UN Sustainable Development Goals face critical investment shortfall, research finds

The United Nations (UN) Sustainable Development Goals (SDGs) are not getting the investment needed to help the world meet critical targets for combatting challenges such as poverty and climate change by 2030, new research from Standard Chartered revealed.

The $50 Trillion Question investigates how some of the world’s largest asset managers – with a combined USD50 trillion in assets under management (AUM) – are investing at this critical time for the global economy and the environment.

The research points to a growing focus on sustainability, with 81 per cent of investment firms now taking a disciplined approach to environmental, social and governance investment.

However, this is not translating into investment in the SDGs. Only 13 per cent of the assets managed by our respondents are directed towards SDG-linked investments.

Some 55 per cent claim the SDGs are not relevant to mainstream investment and 47 per cent said investment in the SDGs is too difficult to measure. However, one fifth of investors admit that they were not aware of the SDGs.

Respondents point to regulatory changes, favourable tax treatment, evidence of higher returns, better data for measuring impact, and increased demand from retail investors as the top five factors that might spur on more SDG investment.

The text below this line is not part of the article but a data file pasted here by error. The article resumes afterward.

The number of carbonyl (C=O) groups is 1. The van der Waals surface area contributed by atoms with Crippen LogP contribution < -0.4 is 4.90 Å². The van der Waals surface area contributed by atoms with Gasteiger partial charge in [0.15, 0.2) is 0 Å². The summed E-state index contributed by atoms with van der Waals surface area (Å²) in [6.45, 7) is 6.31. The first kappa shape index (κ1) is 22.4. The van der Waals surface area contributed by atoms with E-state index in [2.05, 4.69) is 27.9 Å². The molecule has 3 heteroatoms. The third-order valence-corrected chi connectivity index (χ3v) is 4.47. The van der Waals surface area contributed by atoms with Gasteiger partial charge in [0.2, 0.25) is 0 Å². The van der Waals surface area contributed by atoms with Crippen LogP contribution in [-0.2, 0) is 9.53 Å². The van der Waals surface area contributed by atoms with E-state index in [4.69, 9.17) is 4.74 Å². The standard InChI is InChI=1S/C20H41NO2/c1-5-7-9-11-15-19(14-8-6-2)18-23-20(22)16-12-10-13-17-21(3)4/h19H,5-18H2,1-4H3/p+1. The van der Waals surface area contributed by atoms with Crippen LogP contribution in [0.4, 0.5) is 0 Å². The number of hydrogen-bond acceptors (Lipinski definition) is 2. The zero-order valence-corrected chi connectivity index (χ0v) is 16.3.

The research shows that 64 per cent of AUM are invested in the developed markets of Europe and North America. Asia, which includes a number of developed markets, takes 22 per cent, while just two per cent, three per cent and five per cent of the assets are invested in the Middle East, Africa and South America.

This contrasts with 88 per cent of investors saying that investments in emerging markets have matched or outperformed developed markets over the past three years.

The perceived risk posed by emerging markets is a major barrier to investment. Over two-thirds of investors believe emerging markets are high-risk, compared to 42 per cent who believe the same for developed markets.

Meanwhile, COVID-19 may have made it even harder for emerging markets to get the investment they need. Some 70 per cent of investors believe the pandemic has widened the capital gap further.

Standard Chartered CEO, Corporate, Commercial and Institutional Banking Simon Cooper said, “Much progress has been made in recent years to realise the SDGs, but this study makes clear the need to move faster. A seismic, unprecedented surge in private-sector investment – alongside public investment and commitments – will be required to bridge the gap and hit the 2030 SDG targets.

“There is no single answer to The $50 Trillion Question, but it is evident that investors need to expand their focus beyond developed markets if we are to achieve these goals. Emerging economies offer investors a unique opportunity: strong returns combined with the chance to have a significant, positive impact. Now is the time to seize it.”